Patterns of othering minority groups in telephone gatekeeping encounters in the Sheffield property market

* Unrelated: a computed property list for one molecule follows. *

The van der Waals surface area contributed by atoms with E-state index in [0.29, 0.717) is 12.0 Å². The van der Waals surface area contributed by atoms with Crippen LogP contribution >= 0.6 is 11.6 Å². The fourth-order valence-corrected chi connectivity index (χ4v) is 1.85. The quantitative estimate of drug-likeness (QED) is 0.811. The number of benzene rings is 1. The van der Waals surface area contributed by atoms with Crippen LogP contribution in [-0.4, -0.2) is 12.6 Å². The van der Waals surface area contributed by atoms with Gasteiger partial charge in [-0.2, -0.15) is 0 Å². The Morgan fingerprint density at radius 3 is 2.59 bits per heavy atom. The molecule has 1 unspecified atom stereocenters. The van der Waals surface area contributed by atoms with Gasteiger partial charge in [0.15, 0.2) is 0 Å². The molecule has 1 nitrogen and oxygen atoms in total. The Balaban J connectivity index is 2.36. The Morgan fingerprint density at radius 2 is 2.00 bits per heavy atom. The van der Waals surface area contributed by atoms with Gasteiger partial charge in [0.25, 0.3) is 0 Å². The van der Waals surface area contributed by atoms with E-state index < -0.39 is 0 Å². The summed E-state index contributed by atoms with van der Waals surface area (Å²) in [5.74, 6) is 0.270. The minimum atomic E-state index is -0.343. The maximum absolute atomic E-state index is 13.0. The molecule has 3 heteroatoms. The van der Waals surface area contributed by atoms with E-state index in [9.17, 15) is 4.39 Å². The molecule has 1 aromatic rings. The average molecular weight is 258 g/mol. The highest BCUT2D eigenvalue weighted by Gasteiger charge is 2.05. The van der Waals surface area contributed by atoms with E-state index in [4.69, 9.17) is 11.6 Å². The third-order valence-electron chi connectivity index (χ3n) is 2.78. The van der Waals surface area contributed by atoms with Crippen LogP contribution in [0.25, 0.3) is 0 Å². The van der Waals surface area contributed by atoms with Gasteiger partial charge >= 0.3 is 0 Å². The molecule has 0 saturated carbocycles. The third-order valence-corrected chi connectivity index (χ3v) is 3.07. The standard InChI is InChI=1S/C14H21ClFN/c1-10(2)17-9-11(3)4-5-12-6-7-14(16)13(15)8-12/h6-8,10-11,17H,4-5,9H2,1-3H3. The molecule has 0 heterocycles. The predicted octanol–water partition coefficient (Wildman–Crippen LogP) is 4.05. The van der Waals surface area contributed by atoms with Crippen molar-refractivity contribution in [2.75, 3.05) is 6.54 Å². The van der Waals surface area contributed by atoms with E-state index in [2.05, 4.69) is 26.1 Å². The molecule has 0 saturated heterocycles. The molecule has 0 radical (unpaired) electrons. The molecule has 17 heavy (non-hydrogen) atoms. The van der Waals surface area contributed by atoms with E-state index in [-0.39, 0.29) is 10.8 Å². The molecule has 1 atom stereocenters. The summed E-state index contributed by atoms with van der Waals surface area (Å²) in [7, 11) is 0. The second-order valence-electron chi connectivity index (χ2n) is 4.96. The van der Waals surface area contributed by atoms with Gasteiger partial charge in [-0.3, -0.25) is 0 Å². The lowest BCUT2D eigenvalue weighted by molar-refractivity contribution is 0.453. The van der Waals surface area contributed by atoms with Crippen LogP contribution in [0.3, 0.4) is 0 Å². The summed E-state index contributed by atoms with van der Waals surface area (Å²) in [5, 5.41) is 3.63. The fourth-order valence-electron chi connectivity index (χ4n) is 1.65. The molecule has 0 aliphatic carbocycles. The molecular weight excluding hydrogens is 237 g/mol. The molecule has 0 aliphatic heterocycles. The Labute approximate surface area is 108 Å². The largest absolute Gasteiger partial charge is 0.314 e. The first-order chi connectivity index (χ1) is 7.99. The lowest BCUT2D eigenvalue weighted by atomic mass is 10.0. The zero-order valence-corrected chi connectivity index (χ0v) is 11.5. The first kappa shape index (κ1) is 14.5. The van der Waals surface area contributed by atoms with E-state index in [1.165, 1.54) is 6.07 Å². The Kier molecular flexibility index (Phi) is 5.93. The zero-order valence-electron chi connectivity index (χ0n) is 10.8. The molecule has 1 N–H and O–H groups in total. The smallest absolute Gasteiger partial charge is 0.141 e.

Research into housing discrimination has pointed out the pivotal role of estate agents as gatekeepers to the housing market. Telephone mystery shopping experiments were carried out with British estate agents to investigate how different British majority and minority groups – indexed by accented speech and ethnic personal names – are treated in those housing gatekeeping encounters. While there was little evidence for overt discrimination, linguistic micro-analyses of the data revealed differential treatment of ethnic majority and minority groups during the call procedure. The differential treatment was found in the estate agents’ call handling behaviours and related to the degree of personalisation of the service encounter in the form of either giving or withholding opportunities for rapport building with the caller. The findings show that ethnolinguistic discrimination in estate agents’ service provision affects the gatekeeping process independently of its outcome, with implications for the notion of equitable access to services and community participation in the United Kingdom.
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